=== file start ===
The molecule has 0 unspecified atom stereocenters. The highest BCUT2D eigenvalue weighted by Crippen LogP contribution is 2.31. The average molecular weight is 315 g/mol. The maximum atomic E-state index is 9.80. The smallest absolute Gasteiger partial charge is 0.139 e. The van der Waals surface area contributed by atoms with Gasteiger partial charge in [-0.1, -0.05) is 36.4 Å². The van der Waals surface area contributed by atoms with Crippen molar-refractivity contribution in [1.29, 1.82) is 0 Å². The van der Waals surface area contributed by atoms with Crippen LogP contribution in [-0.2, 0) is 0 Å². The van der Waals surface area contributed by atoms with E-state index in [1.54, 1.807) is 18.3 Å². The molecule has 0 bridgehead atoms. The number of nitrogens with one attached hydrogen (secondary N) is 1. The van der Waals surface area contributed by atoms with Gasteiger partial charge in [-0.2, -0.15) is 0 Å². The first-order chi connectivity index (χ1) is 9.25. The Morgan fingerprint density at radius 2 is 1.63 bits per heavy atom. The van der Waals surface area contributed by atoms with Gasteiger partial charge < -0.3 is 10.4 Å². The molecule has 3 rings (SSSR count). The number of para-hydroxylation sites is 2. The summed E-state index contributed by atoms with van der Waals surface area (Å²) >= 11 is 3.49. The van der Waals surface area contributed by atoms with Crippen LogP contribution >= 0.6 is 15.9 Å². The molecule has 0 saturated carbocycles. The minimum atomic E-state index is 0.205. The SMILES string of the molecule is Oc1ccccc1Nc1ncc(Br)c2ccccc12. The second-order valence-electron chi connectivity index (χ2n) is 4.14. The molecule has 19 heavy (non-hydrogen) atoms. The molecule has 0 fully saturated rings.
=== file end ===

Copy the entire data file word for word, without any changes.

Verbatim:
The molecule has 0 unspecified atom stereocenters. The highest BCUT2D eigenvalue weighted by Crippen LogP contribution is 2.31. The average molecular weight is 315 g/mol. The maximum atomic E-state index is 9.80. The smallest absolute Gasteiger partial charge is 0.139 e. The van der Waals surface area contributed by atoms with Gasteiger partial charge in [-0.1, -0.05) is 36.4 Å². The van der Waals surface area contributed by atoms with Crippen molar-refractivity contribution in [1.29, 1.82) is 0 Å². The van der Waals surface area contributed by atoms with Crippen LogP contribution in [-0.2, 0) is 0 Å². The van der Waals surface area contributed by atoms with E-state index in [1.54, 1.807) is 18.3 Å². The molecule has 0 bridgehead atoms. The number of nitrogens with one attached hydrogen (secondary N) is 1. The van der Waals surface area contributed by atoms with Gasteiger partial charge in [-0.2, -0.15) is 0 Å². The first-order chi connectivity index (χ1) is 9.25. The Morgan fingerprint density at radius 2 is 1.63 bits per heavy atom. The van der Waals surface area contributed by atoms with Gasteiger partial charge < -0.3 is 10.4 Å². The molecule has 3 rings (SSSR count). The number of para-hydroxylation sites is 2. The summed E-state index contributed by atoms with van der Waals surface area (Å²) >= 11 is 3.49. The van der Waals surface area contributed by atoms with Crippen LogP contribution >= 0.6 is 15.9 Å². The molecule has 0 saturated carbocycles. The minimum atomic E-state index is 0.205. The SMILES string of the molecule is Oc1ccccc1Nc1ncc(Br)c2ccccc12. The second-order valence-electron chi connectivity index (χ2n) is 4.14. The molecule has 19 heavy (non-hydrogen) atoms. The molecule has 0 fully saturated rings.